As we start to see work-from-home restrictions beginning to lift in states across the country, our thoughts, of course, went to all of the newly adopted dogs and newly fostered dogs. What would happen to them when their new family is suddenly gone for the majority of the day? They’d just gotten used to them being around constantly! 😩
With separation anxiety being one of the highest diagnosed canine behavioral issues in the U.S., around 20-40%, according to the AVMA, we have some tips to help your rescue’s owners and fosters work through any separation anxiety that may come up during these unprecedented times.
First, know the symptoms of separation anxiety. If a new owner or foster calls and reports symptoms similar to the list below, ask them questions and listen to what is happening in the home. Did they just start going back to work? Has the dog ever been left alone? Is the behavior happening constantly, or is the issue only happening after the dog has been left alone? Being able to identify separation anxiety from behavior issues, like chewing vs. only chewing when the owner is gone, will impact the plan to help the dog going forward.
Common separation anxiety symptoms include:
Destruction caused by chewing, digging, biting, or scratching when left alone. Behavior such as chewing on doorways, digging at doors, or destroying household objects when left alone can not only cause damage to the owner’s or foster’s house but can also be dangerous for the dog. This can result in broken teeth, scraped paws, or damaged nails.
Constantly pacing back and forth in a fixed pattern after the owner or foster is gone. Dogs may pace back and forth in a room, along a window, or in circular patterns.
Urinating and defecating in the house while left along. If the dog is going to the bathroom inside, but in the presence of the owner, the house soiling is probably not caused by separation anxiety. If the dog is only doing this while the owner is gone, the dog may be suffering from separation anxiety.
Escaping when confined to an area after the dog has been left alone. The dog may chew through a crate or door, break a window, or dig under a fence in order to escape the confined area. This, again, can result in self-injury.
Persistent barking and howling that is only triggered by being left alone. Similar to the problem of going to the bathroom in the house, the fosters or owners should be vigilant to observe if the barking and/or howling is only happening when they leave the dog alone.
If the above behaviors only occur when the owner or foster is gone from the house, or even just in another room, it is likely separation anxiety.
Displaying nervous tendencies when the owner or foster gets ready to leave. If the dog starts to whimper, pace, pant heavily, has excessive salivation or shivers as the owner or foster begins to start their routine of leaving the house, this can also be a sign of separation anxiety.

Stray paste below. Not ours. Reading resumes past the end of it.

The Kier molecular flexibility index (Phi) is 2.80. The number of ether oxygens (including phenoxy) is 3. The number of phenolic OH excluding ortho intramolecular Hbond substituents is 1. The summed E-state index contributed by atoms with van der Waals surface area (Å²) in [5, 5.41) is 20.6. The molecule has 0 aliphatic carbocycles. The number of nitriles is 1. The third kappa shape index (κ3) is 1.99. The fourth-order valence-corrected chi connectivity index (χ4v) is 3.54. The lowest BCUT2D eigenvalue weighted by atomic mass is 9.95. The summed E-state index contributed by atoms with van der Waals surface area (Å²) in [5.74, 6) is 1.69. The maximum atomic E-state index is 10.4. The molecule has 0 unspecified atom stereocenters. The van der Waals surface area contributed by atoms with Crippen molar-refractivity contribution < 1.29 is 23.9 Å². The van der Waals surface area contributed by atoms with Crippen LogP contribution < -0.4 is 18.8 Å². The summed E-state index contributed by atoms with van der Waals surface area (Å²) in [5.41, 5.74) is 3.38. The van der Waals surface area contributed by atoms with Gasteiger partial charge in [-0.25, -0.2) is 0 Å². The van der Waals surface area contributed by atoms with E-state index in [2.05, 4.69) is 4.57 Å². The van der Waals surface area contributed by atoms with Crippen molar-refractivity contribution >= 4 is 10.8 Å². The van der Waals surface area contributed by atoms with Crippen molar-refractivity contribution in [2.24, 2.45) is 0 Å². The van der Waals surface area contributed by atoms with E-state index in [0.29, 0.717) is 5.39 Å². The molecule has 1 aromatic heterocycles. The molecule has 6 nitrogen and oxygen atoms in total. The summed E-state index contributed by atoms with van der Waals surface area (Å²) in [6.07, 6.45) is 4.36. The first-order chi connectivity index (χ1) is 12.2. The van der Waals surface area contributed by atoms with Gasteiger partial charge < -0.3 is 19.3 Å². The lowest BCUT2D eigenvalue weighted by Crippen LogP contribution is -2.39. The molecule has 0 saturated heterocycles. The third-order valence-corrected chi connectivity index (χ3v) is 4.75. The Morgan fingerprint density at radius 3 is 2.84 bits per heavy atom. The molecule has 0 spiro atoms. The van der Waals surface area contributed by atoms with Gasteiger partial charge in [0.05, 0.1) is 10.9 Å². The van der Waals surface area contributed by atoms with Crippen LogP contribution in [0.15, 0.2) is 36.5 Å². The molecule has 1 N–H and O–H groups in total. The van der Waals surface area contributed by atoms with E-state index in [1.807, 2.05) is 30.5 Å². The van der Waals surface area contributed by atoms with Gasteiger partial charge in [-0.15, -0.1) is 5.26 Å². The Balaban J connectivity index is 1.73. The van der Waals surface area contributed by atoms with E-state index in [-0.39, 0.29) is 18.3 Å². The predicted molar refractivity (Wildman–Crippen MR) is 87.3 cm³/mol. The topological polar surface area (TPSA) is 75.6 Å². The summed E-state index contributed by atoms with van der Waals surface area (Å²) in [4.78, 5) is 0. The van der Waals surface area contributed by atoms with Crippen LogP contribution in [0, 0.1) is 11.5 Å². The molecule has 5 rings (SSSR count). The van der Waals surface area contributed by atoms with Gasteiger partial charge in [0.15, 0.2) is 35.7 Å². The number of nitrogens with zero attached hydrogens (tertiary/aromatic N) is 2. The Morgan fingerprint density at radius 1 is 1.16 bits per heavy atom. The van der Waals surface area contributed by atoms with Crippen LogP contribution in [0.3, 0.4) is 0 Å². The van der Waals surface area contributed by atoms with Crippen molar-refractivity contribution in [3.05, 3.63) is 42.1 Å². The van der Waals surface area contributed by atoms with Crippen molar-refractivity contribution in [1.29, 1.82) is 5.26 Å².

After carefully listening and understanding what the foster or owner is reporting, you have both come to the conclusion the dog is suffering from separation anxiety.
It’s time to take action to help keep the dog in the home. Below are tips to help empower the dog’s foster or owner to get through this. Remind the owner, it is nothing they have caused and it is not the dog behaving badly. Punishment for separation anxiety is not the answer. Separation anxiety is an anxiety or fear that causes the dog stress and needs to be dealt with patience and training.
For a dog displaying minor separation anxiety, start by talking with the foster or owner about not making a big deal out of leaving or coming home. Getting a dog excited or riled up each time you leave and/or come home can result in anxious behavior. Have them try ignoring the dog for a couple of minutes each time they come home. After a couple of minutes, they can calmly start petting the dog. Tell them not to make a big deal of leaving. They’ll be back, so don’t make the dog feel like it’s the last time they’ll see their humans.
For a dog with mild separation anxiety, have them try counterconditioning. Have the owner or foster start leaving a toy or treat they love to keep the dog busy for 20-30 minutes each time they leave. When the foster or owner returns take this particular toy or treat away. The dog will start to associate this happy thing with the owner or foster leaving. (Tell the foster or owner not to worry – the dog will still love them when they come home! 😉) A good idea for this treat or toy might be peanut butter in a chew toy.
For a dog with a more severe problem, such as behavior resulting in self-harm or major destruction, use the counterconditioning technique along with sit-stay and down-stay commands. To begin, do this while you are still in the house. Have the dog sit and stay with the treat or toy and then leave the room. This will help enforce that the dog can be happy in one place even without you in the room. The owner will gradually lead up to leaving the house using this same method.
If the behavior persists a professional dog trainer may be needed to step in and help the owner or foster.
It has been amazing to see the adoption and foster numbers rise these past few months. We want to see these numbers stay high. Being able to facilitate a happy and health foster to adoption process is key in finding these animals their FUREVER homes.
At Pawlytics you have the ability to track each foster and adoption applicant from application submission through taking a pet home. If a foster or owner calls, all of their information is readily available at your fingertips in the Pawlytics database. We hope this gives you, the life-savers, the power to keep pets in their happy homes to ultimately be able to save more animals!
EMPOWER your fosters and owners to WORK WITH their dogs to overcome separation anxiety.